Figure 6. Double reciprocal plot of GS-DNP secretion rate versus intracellular GS-DNP concentration in isolated hepatocytes. Hepatocytes (10 mg dry weight/ml) were incubated with '4C-labeled CDNB (0.1 Ci/ml) to which different amounts of unlabeled CDNB (10-100 gM) were added. Secretion rates were measured by determination of the radioactivity in the supernatant of cell samples taken from 30 s to 2.5 min after addition of CDNB. On the abscissa the reciprocal value of the intracellular GS-DNP concentration in millimolar is given. (Closed symbols) Hepatocytes from GT-TR+ (Gunn) rat liver; (open symbols) hepatocytes from double mutant GT-TR- rat liver.
GS-DNP secretion by isolated hepatocytes after preloading of the cells at reduced temperature. In the experiments described above, efflux of GS-DNP from hepatocytes was measured 30 s after incubation of the cells with CDNB. We have shown (Fig. 3) that within this time period a complete conjugation of the substrate to GS-DNP took place. This allows us to interpret the effiux of GS-DNP from the cells as an initial efflux rate. To validate this assay system further, we carried out an additional set of experiments in which we preloaded the cells with GS-DNP at reduced temperature. In the experiment of Fig. 7, the initial efflux rates of GS-DNP from the cells was measured at different temperatures. It is clear that the efflux is highly temperature dependent and completely inhibited 4.
600 450 3300 150 0
TerperatLre ( °C)
Figure 7. Temperature dependence of GS-DNP efflux from isolated hepatocytes. Normal isolated hepatocytes (10 mg dry weight/ml) were incubated with 100 uM ['4C]CDNB at 10°C for 15 min. Subsequently the cells were diluted sixfold with medium of the indicated temperature and efflux of GS-DNP was measured from 30 s to 2.5 min after dilution as described in Methods.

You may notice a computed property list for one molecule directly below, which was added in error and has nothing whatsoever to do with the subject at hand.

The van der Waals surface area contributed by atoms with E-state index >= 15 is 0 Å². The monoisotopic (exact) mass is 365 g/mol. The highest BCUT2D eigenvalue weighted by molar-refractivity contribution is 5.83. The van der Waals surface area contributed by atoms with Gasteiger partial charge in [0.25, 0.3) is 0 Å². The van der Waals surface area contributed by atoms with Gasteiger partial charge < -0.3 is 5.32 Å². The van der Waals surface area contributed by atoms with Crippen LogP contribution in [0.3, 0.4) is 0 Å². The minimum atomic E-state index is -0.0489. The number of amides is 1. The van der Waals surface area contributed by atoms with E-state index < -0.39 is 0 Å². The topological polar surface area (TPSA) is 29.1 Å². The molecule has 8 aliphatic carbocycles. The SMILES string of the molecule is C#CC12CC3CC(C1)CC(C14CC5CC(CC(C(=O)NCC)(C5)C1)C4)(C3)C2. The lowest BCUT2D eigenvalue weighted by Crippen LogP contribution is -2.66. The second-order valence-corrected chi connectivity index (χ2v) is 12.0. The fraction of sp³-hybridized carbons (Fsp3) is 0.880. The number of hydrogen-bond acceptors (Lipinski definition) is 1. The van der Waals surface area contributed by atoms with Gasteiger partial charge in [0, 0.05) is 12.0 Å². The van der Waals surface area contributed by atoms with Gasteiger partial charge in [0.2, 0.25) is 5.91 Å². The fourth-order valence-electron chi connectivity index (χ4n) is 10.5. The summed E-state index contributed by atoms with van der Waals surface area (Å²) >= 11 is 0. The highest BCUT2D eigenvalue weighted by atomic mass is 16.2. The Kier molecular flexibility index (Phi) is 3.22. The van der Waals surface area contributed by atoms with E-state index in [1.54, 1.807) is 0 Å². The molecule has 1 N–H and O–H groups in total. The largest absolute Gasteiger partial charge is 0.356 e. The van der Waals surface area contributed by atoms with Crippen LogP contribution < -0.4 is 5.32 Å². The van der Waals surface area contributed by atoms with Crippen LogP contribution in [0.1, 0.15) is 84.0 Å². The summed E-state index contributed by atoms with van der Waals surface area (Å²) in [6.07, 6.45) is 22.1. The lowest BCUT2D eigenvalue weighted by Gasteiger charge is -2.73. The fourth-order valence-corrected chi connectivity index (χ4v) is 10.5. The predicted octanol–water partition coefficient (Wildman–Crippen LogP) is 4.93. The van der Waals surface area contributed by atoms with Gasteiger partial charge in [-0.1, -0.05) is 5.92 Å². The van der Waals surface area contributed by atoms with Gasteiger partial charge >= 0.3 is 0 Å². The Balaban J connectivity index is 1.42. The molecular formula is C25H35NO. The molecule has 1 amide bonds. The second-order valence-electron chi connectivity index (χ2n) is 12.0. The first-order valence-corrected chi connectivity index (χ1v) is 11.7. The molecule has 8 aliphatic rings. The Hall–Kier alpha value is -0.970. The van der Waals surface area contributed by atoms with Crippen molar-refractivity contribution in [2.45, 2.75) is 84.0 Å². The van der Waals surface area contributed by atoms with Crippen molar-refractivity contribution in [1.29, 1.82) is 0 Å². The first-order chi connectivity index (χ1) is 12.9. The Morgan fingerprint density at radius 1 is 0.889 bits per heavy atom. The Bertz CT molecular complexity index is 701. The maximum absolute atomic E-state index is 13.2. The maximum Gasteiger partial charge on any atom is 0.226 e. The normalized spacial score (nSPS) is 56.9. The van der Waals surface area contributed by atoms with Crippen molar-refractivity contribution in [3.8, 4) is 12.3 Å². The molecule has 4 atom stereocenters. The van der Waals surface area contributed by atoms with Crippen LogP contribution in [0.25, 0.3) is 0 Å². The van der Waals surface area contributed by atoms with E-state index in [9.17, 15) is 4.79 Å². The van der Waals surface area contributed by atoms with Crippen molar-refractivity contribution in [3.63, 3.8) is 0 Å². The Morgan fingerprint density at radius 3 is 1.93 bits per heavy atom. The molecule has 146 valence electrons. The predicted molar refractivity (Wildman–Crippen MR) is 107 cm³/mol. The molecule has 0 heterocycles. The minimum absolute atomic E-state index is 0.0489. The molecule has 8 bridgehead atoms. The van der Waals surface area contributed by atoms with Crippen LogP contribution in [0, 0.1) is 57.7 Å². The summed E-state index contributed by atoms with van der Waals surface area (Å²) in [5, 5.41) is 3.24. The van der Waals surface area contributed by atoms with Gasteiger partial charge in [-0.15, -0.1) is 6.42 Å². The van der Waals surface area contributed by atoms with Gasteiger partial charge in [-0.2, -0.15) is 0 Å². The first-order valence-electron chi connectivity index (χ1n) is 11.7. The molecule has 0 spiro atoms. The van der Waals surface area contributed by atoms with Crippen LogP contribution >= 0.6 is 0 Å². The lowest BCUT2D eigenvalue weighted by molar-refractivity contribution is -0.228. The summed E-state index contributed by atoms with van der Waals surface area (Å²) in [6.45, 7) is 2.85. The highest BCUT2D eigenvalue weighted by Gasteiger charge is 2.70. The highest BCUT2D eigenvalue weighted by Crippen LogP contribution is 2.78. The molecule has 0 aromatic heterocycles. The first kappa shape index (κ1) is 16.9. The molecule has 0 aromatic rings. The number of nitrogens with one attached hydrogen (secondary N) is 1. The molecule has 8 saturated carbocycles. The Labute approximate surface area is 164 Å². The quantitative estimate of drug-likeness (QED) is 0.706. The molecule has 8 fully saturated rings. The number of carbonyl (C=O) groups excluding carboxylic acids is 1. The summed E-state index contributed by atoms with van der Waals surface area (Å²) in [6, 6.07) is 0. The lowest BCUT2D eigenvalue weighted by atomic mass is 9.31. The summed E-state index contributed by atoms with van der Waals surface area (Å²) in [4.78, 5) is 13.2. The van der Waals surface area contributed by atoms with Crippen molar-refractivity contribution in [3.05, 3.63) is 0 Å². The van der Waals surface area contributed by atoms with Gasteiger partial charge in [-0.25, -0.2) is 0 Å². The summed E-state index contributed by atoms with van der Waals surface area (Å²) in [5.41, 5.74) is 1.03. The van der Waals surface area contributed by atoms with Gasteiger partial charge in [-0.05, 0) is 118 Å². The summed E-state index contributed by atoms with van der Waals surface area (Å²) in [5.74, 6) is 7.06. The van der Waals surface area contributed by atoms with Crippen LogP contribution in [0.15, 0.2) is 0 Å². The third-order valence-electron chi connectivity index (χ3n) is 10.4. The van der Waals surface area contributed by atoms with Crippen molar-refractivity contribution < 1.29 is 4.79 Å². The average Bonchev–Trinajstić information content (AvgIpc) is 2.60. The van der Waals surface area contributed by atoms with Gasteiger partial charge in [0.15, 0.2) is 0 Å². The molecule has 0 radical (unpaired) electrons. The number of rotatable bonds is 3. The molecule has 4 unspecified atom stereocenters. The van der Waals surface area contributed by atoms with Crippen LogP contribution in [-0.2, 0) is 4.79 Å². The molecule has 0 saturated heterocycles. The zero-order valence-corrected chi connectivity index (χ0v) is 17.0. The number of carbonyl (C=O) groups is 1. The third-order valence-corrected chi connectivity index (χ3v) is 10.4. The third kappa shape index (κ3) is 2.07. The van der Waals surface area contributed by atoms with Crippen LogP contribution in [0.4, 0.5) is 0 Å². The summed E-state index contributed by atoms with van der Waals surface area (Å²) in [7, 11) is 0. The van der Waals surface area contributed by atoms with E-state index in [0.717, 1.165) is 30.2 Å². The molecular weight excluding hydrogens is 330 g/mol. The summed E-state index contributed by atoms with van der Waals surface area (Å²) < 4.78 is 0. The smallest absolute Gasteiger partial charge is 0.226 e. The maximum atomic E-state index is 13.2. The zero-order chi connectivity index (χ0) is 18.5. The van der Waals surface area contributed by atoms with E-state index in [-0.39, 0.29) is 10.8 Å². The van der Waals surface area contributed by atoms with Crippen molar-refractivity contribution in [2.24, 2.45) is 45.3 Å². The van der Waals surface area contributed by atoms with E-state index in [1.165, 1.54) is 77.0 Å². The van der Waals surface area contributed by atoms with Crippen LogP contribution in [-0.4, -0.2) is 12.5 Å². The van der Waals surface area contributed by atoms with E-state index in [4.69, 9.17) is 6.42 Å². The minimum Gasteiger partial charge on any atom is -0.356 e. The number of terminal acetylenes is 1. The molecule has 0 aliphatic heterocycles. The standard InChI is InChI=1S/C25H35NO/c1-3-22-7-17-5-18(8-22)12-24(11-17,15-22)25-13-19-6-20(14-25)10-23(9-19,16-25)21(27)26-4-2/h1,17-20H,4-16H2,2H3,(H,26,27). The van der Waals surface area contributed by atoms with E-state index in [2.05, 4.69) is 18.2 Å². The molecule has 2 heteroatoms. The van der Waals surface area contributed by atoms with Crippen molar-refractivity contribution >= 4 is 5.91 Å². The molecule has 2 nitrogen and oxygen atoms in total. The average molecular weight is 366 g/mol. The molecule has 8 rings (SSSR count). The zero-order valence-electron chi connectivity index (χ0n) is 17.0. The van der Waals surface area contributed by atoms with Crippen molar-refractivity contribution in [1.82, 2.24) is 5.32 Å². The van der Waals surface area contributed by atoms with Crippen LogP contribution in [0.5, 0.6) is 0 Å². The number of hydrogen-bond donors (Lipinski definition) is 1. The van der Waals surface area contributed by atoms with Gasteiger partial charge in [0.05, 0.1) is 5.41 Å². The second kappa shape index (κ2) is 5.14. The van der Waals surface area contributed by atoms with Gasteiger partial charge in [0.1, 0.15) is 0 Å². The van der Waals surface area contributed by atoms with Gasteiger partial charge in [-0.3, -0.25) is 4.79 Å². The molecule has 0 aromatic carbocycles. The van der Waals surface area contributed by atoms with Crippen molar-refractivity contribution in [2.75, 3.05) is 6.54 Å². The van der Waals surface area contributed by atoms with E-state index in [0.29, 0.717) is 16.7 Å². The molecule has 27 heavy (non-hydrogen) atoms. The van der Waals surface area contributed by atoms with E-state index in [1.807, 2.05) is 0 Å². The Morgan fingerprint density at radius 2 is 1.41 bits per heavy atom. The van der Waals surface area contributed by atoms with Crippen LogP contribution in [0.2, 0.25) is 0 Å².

Biliary Transport of Glutathione in Jaundiced Rats
< 10°C (Fig. 7 is a representative experiment from a set of three and in all experiments the efflux rate at 10°C was zero). At all temperatures > 90% uptake of CDNB was observed. Analysis by thin-layer chromatography of intracellular metabolites formed after 10 min incubation of the cells with CDNB at 10°C revealed only GS-DNP. We used this phenomenon to preload the cells with the substrate. Hepatocytes were incubated at 10°C for 10 min in the presence of ['4C]CDNB. After preloading, the cells were diluted 6-fold in medium of 37°C and efflux was measured from 30 s to 2.5 min after dilution. The results of this set of experiments is given in Table V. The initial efflux rates that were obtained with this method were not different from those described in Table IV.
Discussion The data presented in this paper clearly demonstrate that the biliary secretion of glutathione and a glutathione-conjugate is severely impaired in mutant TR- rats. It has been shown previously that this rat is unable to secrete BSP (2), bilirubin glucuronides and DBSP (3, 4), cysteinyl-leukotrienes (23), and glucuronidated and sulfated bile acids (5). Thus, the biliary secretion of these compounds is similarly affected by the mutation. On the other hand cholate, taurocholate and the cation tributylmethyl ammonium are normally secreted into bile of the mutant rat and transport of the neutral steroid ouabain is only mildly reduced (4). We have not been able yet to demonstrate where the mutation in the TR- rat is located. The most comprehensible explanation for the experimental data so far obtained (see references 2-5 and this paper) would be that the organic anion transport system in the canalicular plasma membrane is either not present or not functioning. If so, this putative transport system must have a very broad specificity as can be inferred from the spectrum of organic anions of which the hepatobiliary transport is impaired. On the other hand, it is possible that this system consists of a cluster of related transporting proteins that are all defective in the TR- rat, or that the mutation precludes proper functioning of this cluster of transporters. Our experiments with isolated hepatocytes demonstrate that the defect of the TR- mutant rat is also expressed at the level of the isolated single cell. These results indicate that the defect lies within the cell and that extracellular mechanisms, like increased permeability of tight junctions, can be excluded as the cause of the defect. Theoretically, the defect in the mutant rat could also be caused by a redistribution of canalicular Table V. Initial Efflux Rates of GS-DNP from Normal and Mutant Hepatocytes after Preloading the Cells at Reduced Temperature Strain